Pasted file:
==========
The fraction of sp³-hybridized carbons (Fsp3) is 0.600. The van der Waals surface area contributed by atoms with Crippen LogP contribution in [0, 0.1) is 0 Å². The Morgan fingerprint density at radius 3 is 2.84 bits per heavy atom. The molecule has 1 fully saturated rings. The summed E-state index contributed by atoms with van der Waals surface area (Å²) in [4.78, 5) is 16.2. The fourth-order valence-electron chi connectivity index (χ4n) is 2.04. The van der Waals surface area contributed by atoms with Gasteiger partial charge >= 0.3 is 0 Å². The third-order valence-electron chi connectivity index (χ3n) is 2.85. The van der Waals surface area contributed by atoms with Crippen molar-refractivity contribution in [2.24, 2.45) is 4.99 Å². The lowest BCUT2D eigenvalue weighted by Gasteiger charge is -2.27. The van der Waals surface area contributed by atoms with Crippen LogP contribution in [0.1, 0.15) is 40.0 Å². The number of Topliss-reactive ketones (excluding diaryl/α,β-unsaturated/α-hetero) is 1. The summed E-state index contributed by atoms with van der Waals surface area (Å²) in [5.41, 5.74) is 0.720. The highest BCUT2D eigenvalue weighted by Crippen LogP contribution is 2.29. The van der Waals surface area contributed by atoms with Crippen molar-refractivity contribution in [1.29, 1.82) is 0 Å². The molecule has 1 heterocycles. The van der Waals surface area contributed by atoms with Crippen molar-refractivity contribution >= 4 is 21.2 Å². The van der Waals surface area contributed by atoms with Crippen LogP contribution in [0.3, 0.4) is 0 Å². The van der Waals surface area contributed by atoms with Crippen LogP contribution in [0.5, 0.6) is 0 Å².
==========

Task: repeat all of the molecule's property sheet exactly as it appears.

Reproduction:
The fraction of sp³-hybridized carbons (Fsp3) is 0.600. The van der Waals surface area contributed by atoms with Crippen LogP contribution in [0, 0.1) is 0 Å². The Morgan fingerprint density at radius 3 is 2.84 bits per heavy atom. The molecule has 1 fully saturated rings. The summed E-state index contributed by atoms with van der Waals surface area (Å²) in [4.78, 5) is 16.2. The fourth-order valence-electron chi connectivity index (χ4n) is 2.04. The van der Waals surface area contributed by atoms with Gasteiger partial charge >= 0.3 is 0 Å². The third-order valence-electron chi connectivity index (χ3n) is 2.85. The van der Waals surface area contributed by atoms with Crippen molar-refractivity contribution in [2.24, 2.45) is 4.99 Å². The lowest BCUT2D eigenvalue weighted by Gasteiger charge is -2.27. The van der Waals surface area contributed by atoms with Crippen LogP contribution in [0.1, 0.15) is 40.0 Å². The number of Topliss-reactive ketones (excluding diaryl/α,β-unsaturated/α-hetero) is 1. The summed E-state index contributed by atoms with van der Waals surface area (Å²) in [5.41, 5.74) is 0.720. The highest BCUT2D eigenvalue weighted by Crippen LogP contribution is 2.29. The van der Waals surface area contributed by atoms with Crippen molar-refractivity contribution in [1.29, 1.82) is 0 Å². The molecule has 1 heterocycles. The van der Waals surface area contributed by atoms with Crippen molar-refractivity contribution >= 4 is 21.2 Å². The van der Waals surface area contributed by atoms with Crippen LogP contribution in [0.3, 0.4) is 0 Å². The van der Waals surface area contributed by atoms with Crippen LogP contribution in [0.5, 0.6) is 0 Å².